Londoners go to the polls on Thursday to choose a replacement for the outgoing Mayor, Boris Johnson MP. Despite the fact the Labour Party is currently mired in an anti-Semitism scandal, if all things remain equal, expect the party’s candidate Sadiq Khan MP to be confirmed in the early hours of Friday morning.
Mr. Khan, 45, has had a successful career in the Labour Party, being elected to parliament in 2005, becoming a Minister of State in 2008 with a promotion in 2009. He was a Shadow Secretary of State for Justice from 2010-15, and has been running for London Mayor since then.
In fact, as I predicted in January, the polls have changed very little since the beginning of the year. This is despite a negative-ad onslaught by the Conservative Party and its candidate Zac Goldsmith – the multi-millionaire son of Eurosceptic royalty Sir James Goldsmith, and brother of socialite and Vanity Fair editor Jemima Khan.
Mr. Goldsmith and his ‘Back Zac’ campaign have used the last few months to highlight Sadiq Khan’s proximity to Islamic extremists, extremism, and this past weekend, to anti-Semitism.
But perhaps it speaks to the mindset of Londoners, and certainly the British capital’s demographic shift, that such news has scarcely affected Mr. Khan.
In January, a YouGov poll put Mr. Goldsmith on 35 to Mr. Khan’s 45 per cent. When you take into account London’s supplementary voting system, the numbers after the second preference votes are counted ended up 45-55 to Mr. Khan.
Last week, that number stood at 40-6o to Mr. Khan. After second preference votes, the extremist-adjacent candidate has a 20 point poll lead.
While last week’s events – when one of Mr. Khan’s most prominent backers Ken Livingstone was implicated in a Hitler/anti-Semitism scandal – may serve to keep some of Mr. Khan’s voters at home, it is hard to imagine the Conservatives overturning such a drastic poll lead.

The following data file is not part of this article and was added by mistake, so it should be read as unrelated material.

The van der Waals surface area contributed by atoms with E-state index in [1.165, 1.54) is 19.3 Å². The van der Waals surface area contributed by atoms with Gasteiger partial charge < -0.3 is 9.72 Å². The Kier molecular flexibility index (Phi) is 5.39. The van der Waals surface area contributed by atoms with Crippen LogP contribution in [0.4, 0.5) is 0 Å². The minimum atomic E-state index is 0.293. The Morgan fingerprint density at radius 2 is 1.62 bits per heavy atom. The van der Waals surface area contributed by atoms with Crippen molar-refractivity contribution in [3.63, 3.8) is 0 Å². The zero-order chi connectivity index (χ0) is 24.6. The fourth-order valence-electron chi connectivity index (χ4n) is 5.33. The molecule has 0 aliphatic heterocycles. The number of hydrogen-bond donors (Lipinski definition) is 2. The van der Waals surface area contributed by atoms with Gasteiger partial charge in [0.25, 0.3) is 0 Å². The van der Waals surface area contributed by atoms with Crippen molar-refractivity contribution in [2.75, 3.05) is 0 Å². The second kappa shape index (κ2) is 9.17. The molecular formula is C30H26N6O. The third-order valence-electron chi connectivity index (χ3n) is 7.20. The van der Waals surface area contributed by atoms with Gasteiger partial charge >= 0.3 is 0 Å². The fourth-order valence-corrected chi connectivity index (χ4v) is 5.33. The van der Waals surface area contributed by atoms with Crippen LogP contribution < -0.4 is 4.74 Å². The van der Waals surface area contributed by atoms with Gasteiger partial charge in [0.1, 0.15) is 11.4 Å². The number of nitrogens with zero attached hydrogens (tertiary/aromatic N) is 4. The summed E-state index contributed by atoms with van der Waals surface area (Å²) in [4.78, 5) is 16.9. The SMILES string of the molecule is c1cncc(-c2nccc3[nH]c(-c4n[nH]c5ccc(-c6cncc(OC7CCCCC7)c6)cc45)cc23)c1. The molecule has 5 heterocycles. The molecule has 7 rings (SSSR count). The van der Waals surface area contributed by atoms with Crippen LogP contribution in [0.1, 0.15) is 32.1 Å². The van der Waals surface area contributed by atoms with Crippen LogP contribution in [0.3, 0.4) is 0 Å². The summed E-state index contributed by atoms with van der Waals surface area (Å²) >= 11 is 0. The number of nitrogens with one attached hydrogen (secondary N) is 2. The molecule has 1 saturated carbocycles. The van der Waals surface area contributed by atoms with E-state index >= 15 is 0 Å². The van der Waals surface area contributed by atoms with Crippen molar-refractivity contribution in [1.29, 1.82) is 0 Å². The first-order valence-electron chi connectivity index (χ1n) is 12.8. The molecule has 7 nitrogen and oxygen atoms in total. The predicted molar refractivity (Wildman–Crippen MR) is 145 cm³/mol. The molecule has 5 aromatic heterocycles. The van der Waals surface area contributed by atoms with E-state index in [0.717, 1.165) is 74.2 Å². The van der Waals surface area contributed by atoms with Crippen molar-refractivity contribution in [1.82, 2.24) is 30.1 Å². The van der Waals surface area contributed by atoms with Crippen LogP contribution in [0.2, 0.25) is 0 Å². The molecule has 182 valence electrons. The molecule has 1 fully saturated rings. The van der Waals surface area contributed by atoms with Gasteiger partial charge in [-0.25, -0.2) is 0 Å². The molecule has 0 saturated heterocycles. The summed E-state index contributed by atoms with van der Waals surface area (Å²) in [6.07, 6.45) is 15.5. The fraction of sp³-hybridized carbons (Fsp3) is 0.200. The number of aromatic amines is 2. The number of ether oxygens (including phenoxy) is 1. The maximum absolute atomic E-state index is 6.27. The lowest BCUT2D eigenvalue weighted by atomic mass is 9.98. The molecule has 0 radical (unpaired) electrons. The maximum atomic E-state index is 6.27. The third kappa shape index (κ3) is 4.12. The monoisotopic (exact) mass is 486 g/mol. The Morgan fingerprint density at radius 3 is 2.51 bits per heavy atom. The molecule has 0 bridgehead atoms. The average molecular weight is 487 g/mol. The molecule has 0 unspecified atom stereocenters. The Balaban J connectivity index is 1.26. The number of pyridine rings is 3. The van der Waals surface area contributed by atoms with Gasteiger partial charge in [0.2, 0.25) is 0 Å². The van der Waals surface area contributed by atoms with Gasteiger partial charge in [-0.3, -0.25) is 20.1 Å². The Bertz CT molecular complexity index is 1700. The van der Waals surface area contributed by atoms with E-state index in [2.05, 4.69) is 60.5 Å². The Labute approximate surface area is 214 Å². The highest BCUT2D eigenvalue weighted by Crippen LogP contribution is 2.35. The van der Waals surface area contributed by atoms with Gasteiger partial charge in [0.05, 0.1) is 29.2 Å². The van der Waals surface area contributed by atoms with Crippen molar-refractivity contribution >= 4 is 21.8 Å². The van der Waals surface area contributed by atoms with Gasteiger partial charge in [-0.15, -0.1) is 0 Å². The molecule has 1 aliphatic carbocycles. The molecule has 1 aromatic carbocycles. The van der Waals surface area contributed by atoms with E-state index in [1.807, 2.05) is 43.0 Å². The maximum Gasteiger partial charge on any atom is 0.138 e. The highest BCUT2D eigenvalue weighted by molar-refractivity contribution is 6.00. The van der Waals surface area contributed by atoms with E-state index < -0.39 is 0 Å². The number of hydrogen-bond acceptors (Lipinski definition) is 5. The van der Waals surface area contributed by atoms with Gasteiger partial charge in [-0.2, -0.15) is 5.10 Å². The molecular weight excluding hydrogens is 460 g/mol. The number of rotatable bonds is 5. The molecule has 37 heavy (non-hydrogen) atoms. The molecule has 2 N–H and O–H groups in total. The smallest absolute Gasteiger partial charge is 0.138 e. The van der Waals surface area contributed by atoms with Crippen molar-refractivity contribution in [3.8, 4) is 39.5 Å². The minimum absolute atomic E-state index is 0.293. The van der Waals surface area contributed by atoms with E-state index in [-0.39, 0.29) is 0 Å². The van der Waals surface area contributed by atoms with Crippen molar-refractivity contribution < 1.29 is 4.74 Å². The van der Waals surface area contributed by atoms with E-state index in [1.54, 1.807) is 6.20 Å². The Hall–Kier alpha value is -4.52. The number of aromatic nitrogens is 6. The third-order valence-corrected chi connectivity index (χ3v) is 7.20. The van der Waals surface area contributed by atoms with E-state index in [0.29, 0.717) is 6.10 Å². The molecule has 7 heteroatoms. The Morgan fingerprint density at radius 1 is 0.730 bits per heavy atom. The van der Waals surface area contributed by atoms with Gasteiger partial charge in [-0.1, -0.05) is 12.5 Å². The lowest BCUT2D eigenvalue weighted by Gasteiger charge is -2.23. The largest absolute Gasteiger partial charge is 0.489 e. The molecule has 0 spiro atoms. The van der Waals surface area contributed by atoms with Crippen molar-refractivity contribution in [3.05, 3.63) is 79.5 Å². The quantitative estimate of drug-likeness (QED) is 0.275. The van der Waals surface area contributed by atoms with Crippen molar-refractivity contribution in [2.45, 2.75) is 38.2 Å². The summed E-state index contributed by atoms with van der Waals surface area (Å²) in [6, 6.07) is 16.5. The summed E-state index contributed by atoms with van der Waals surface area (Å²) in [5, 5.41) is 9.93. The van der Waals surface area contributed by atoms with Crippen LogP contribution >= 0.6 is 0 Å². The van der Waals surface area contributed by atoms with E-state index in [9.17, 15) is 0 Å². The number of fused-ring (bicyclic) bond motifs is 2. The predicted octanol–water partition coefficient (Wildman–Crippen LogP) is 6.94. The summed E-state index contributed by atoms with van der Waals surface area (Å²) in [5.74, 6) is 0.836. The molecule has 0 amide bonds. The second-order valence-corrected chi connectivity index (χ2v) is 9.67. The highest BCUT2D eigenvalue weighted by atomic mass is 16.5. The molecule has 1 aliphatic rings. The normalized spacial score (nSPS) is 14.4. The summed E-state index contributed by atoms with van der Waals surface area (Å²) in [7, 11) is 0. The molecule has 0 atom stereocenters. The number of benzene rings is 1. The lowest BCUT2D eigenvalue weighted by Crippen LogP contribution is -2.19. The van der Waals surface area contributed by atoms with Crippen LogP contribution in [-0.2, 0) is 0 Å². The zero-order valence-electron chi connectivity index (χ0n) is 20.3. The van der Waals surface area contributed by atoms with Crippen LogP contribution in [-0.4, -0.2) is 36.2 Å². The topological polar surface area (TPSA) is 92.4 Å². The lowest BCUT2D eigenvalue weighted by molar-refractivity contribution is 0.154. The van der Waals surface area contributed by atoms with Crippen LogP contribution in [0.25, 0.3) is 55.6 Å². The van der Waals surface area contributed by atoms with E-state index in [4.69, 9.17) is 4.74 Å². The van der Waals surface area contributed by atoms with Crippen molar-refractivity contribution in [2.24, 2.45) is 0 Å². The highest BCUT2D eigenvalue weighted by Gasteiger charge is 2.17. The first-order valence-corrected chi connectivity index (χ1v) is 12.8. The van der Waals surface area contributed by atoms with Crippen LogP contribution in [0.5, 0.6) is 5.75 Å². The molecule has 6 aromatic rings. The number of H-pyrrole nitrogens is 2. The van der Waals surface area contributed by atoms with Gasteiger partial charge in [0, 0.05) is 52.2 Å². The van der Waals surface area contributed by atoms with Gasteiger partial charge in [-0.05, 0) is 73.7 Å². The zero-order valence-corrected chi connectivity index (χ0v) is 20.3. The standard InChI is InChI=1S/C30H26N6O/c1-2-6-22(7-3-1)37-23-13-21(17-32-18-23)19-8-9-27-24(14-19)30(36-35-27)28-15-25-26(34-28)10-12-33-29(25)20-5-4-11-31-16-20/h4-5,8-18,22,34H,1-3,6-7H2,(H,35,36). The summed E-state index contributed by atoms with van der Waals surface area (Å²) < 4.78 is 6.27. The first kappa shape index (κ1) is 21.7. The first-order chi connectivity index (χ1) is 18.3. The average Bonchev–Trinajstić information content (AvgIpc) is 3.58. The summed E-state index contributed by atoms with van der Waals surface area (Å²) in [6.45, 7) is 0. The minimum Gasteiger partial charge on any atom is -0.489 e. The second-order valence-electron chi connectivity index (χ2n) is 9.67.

A MUSLIM MAYOR?
Polling suggests some people are nervous about having someone like Mr. Khan near an office that wields so much power, responsibility, and cash.
Private conversations with Westminster insiders often see Lutfur Rahman – the former Mayor of Tower Hamlets – raised as another example of a prominent Muslim mayor.
Mr. Rahman was removed from office, accused by critics of playing sectarian politics with the area’s Muslim population, of backing Islamists, and of distributing tax payer cash to his favoured Muslim groups to secure their support.
Mr. Rahman was found guilty of “corrupt and illegal practices” – and has perhaps set back the plight of the few, integrated British Muslims in elected life. He – alongside politicians like Humza Yousaf, Sayeeda Warsi, Rushanara Ali, Shabana Mahmood, Yasmin Qureshi, Amjad Bashir, Naz Shah, and Tasmina Ahmed-Sheikh – have created a deep distrust between British voters and Muslim politicians.
In fact one third of Londoners remain suspicious of having a Muslim Mayor, and the likes of Sajid Javid or Syed Kamall suffer because of their co-religionists’ insistence on fellow-travelling with extremists, if not holding extremist views themselves.